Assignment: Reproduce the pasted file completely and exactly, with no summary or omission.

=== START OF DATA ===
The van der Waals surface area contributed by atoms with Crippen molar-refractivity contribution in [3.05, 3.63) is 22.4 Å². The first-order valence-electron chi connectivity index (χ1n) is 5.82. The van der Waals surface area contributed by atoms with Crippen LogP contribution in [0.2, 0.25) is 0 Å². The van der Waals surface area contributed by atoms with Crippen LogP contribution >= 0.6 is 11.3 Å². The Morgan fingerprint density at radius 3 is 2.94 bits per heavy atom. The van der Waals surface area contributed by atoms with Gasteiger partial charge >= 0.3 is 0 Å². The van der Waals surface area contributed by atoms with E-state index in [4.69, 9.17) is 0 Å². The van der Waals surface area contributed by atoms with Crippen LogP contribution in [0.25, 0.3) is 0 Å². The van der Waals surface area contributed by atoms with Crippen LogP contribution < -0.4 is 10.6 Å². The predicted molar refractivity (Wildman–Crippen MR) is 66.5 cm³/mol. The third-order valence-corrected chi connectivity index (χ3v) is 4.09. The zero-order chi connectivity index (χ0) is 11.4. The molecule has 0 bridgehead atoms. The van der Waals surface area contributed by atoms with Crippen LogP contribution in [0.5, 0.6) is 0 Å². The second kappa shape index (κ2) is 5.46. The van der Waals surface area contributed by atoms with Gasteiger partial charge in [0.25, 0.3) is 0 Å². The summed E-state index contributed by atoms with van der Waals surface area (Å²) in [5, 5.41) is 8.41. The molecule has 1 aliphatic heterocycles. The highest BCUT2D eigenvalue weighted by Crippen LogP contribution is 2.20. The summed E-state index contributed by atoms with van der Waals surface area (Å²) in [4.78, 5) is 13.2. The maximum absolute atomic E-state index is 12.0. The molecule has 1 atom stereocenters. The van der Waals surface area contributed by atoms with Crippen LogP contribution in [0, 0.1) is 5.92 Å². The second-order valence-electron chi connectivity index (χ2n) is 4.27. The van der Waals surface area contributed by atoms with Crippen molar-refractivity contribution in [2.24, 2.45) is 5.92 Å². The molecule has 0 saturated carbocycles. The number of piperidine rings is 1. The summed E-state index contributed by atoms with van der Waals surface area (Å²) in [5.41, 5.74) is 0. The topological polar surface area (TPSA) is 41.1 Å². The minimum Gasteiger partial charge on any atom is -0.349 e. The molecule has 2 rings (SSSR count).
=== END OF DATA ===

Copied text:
The van der Waals surface area contributed by atoms with Crippen molar-refractivity contribution in [3.05, 3.63) is 22.4 Å². The first-order valence-electron chi connectivity index (χ1n) is 5.82. The van der Waals surface area contributed by atoms with Crippen LogP contribution in [0.2, 0.25) is 0 Å². The van der Waals surface area contributed by atoms with Crippen LogP contribution >= 0.6 is 11.3 Å². The Morgan fingerprint density at radius 3 is 2.94 bits per heavy atom. The van der Waals surface area contributed by atoms with Gasteiger partial charge >= 0.3 is 0 Å². The van der Waals surface area contributed by atoms with E-state index in [4.69, 9.17) is 0 Å². The van der Waals surface area contributed by atoms with Crippen LogP contribution in [0.25, 0.3) is 0 Å². The van der Waals surface area contributed by atoms with Crippen LogP contribution < -0.4 is 10.6 Å². The predicted molar refractivity (Wildman–Crippen MR) is 66.5 cm³/mol. The third-order valence-corrected chi connectivity index (χ3v) is 4.09. The zero-order chi connectivity index (χ0) is 11.4. The molecule has 0 bridgehead atoms. The van der Waals surface area contributed by atoms with Crippen LogP contribution in [0.5, 0.6) is 0 Å². The second kappa shape index (κ2) is 5.46. The van der Waals surface area contributed by atoms with Gasteiger partial charge in [0.25, 0.3) is 0 Å². The summed E-state index contributed by atoms with van der Waals surface area (Å²) in [5, 5.41) is 8.41. The molecule has 1 aliphatic heterocycles. The highest BCUT2D eigenvalue weighted by Crippen LogP contribution is 2.20. The summed E-state index contributed by atoms with van der Waals surface area (Å²) in [4.78, 5) is 13.2. The maximum absolute atomic E-state index is 12.0. The molecule has 1 atom stereocenters. The van der Waals surface area contributed by atoms with Crippen LogP contribution in [0, 0.1) is 5.92 Å². The second-order valence-electron chi connectivity index (χ2n) is 4.27. The van der Waals surface area contributed by atoms with Crippen molar-refractivity contribution in [2.24, 2.45) is 5.92 Å². The molecule has 0 saturated carbocycles. The number of piperidine rings is 1. The summed E-state index contributed by atoms with van der Waals surface area (Å²) in [5.41, 5.74) is 0. The topological polar surface area (TPSA) is 41.1 Å². The minimum Gasteiger partial charge on any atom is -0.349 e. The molecule has 2 rings (SSSR count).